The Safari had a good count of over 980 Common Scoters moving south this morning with more still coming when we had to leave and we didn't count the ones on the water so well over 1000 present today. A flock of 10 Great Crested Grebes sat together was good too see along with a single and another going south. Also going south were several auks sp, a Guillemot and three Razorbills. Red Throated Divers were good too with a couple nicely close enough for a good study and two more heading south - do the birds know something we should know? A Goldcrest was in the bushes by the car park when we arrived at work, a rarity in itself but we're quite sure yesterday's 'mystery' bird wasn't 'just' a Goldcrest.
Later we joined the beach clean and was very pleased to see such a big turn out. As we walked up the Prom the beach looked nice and clean as the tide ebbed off the wall (passing the Police dissuading a potential suicider out on the way) but at the end of the hour the group had collected 40kgs of rubbish, mostly small pieces although a lost/discarded sopping beach towel helped push the kilogramage up a bit.
Still that 40kgs of rubbish that won't be veing washed back out to sea. Well done everybody and shame on those who dropped it in the first place!!!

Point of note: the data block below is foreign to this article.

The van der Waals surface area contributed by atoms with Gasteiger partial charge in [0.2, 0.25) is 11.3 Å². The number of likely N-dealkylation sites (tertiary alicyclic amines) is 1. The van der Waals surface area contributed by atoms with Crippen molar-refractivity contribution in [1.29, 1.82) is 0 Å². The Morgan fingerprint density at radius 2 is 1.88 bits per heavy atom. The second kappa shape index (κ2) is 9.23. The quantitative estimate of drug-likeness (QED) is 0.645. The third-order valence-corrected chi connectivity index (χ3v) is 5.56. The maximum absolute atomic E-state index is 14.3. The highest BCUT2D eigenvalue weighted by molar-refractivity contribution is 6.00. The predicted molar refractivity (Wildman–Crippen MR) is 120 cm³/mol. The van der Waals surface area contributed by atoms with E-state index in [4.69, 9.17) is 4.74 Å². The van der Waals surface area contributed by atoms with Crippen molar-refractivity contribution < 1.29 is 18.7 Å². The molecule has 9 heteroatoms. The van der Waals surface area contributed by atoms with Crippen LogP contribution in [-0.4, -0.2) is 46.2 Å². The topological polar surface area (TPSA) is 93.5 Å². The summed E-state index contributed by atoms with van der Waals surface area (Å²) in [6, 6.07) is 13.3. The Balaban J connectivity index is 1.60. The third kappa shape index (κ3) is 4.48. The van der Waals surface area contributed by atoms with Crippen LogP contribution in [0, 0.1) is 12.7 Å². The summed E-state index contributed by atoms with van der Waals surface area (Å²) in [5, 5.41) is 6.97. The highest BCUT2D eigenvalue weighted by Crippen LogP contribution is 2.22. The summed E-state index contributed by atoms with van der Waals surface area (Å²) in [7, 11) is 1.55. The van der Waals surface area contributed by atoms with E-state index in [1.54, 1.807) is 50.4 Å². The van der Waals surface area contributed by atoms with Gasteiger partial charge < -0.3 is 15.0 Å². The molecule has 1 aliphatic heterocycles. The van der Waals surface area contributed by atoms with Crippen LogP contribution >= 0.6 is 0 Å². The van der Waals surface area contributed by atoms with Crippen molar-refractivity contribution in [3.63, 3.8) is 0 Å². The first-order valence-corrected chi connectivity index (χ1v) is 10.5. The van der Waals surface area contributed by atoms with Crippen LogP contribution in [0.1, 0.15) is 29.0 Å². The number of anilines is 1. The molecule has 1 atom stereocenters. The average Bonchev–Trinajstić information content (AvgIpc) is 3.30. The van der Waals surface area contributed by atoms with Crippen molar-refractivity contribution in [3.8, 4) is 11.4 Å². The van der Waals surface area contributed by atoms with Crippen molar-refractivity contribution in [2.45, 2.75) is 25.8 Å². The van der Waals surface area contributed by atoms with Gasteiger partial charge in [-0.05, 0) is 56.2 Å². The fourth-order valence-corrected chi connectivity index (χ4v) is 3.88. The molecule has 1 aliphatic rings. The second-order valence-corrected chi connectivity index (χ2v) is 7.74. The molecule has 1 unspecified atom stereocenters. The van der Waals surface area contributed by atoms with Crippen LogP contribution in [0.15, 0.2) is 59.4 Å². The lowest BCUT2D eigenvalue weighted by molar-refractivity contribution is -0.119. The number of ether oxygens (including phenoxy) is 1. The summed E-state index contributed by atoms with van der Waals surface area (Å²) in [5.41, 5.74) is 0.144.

At the death a Peregrine flew over us and headed straight out to sea until it was too far away to be seen!
Whilst waiting for the tram back to the office this Starling landed close by and sang as he walked about looking for litter to break in to.
After lunch we had a group of tiny tots on our usual beach looking at the shells and other great stuff to be found there.
Off shore a trawler was working, not sure which one as it doesn't seem to have a transponder. It's very close in! You can just make out a small flock of Common Scoters in front of its bow.
The youngsters did sterling work despite their very few years bringing back all sorts of good stuff. The best of which was this enormous Edible Whelk and the small but bright red Queen Scallop.
They also found two of the biggest Beadlet Anemones we've ever seen, not jsut here but anywhere on our travels! Common Prawns and Brown Shrimps were netted and just a solitary Sand Goby although it has to be said they need more practice with their netting technique - must be hard when you're not as tall as the net handle!
Most of the usual suspects were found, Common Ottter Shells, Pod Razors, Common Razors, Common Cockles, Edible Mussels, Rayed Trough Shells, Banded Wedge Shells, Thin Tellins, plenty of live Periwinkles and a lone Tower Shell, a nice mix for their first beachy adventure
Where to next? A weather change is apparently due but how will it affect Patch 2?
In the meantime let us know what the tide washed in in your outback.